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Echo Fix EF-X2

Analogue Tape Echo Unit By Neil Rogers
Published July 2022

Echo Fix EF-X2

Could this modern tape delay prove to be even better than the real thing?

I remember a producer friend of mine complaining many years ago about how the secondhand cost of a Roland RE‑201 had risen to upwards of £250$300! Today, a specimen that’s been freshly serviced by a reputable tech could easily cost you 10 times that. Desirable as they may be, owning one isn’t all plain sailing. These are vintage devices, and there can be issues with reliability and stability. They need maintaining, then, and a proper service from one of the handful of reputable companies that offer them can be pretty expensive.

We have an original RE‑201 in my studio and it gets used a lot, for obvious reasons: try one, and you’ll certainly appreciate the sense of magic and fun these unique devices can bring to a recording, writing or mixing session. Admittedly, I should probably make the effort to clean the heads more often than I do, and it often doesn’t sound quite the same from one day to the next. That’s all part of the charm, I suppose. But it can be frustrating too, and while I’ve seen people using them in a live setting, there’s no way I’d take mine on tour if it was an integral part of a particular sound — at least, not unless I had a backup unit and serious flightcases! If only there were a newer, more reliable Space Echo available...

Overview

Step forward Australian company Echo Fix who, after more than a decade as one of the world’s most respected service companies and suppliers of new parts for vintage Space Echo and Echoplex machines, have decided that the world is ready for their own brand‑new tape echo machine, the EF‑X2. Their aim with this device is to combine all of the best aspects of the vintage Roland units with some useful extras. Crucially, they’ve also focused on the build quality, hoping to ensure that it will remain reliable for years to come. Bringing this product to market took three full years of development work, and it’s no mean feat for a small company. Indeed, I imagine it has only really become a viable proposition commercially because of the ever‑inflating prices commanded by original Space Echoes.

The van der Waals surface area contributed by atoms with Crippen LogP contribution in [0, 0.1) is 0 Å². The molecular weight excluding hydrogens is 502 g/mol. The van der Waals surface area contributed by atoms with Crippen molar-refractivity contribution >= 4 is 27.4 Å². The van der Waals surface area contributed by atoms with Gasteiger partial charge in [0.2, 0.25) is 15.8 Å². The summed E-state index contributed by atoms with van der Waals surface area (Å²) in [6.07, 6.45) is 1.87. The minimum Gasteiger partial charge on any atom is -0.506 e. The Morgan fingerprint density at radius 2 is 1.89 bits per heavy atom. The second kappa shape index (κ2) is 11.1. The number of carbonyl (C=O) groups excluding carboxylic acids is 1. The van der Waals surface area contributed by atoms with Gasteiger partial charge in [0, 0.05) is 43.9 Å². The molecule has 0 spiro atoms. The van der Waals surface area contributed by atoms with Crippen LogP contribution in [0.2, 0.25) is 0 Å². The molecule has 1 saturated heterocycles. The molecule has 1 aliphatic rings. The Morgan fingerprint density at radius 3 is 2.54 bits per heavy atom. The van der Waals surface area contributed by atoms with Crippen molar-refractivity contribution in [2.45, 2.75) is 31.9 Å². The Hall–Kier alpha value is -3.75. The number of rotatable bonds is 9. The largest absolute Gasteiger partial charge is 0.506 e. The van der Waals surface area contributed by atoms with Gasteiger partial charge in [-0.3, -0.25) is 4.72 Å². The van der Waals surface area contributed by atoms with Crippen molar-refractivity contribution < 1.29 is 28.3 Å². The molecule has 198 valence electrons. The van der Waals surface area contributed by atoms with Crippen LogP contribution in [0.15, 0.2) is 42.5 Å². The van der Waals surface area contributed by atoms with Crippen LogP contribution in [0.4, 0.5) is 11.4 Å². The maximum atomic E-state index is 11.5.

A brand‑new EF‑X2 sits on top of a vintage Roland RE‑201.A brand‑new EF‑X2 sits on top of a vintage Roland RE‑201.Physically, the EF‑X2 is about the same size as its older Japanese relatives and the sides are covered in the familiar‑looking black Tolex. There are good handles — you’d probably be too scared to use the ones on a vintage unit you’d just paid a couple of grand for but they inspire sufficient confidence here. The top lid is removable, allowing you to access and view the tape loop, which snakes around beneath a protective ‘window’ on its journey to/from the various read and write heads.

The front panel, on the other hand, makes no attempt to mimic yesteryear. In fact, it is unapologetically modern‑looking. You have the choice of a green, gold, blue or black front panel, and all of them look very tasteful to this reviewer. It still features all the controls you’d expect to find on a vintage device of this sort, but as a regular user of a vintage RE‑201 it often took me a moment to find the desired control. The most obvious visual difference control‑wise is the backlit Echo Mode selector, which...

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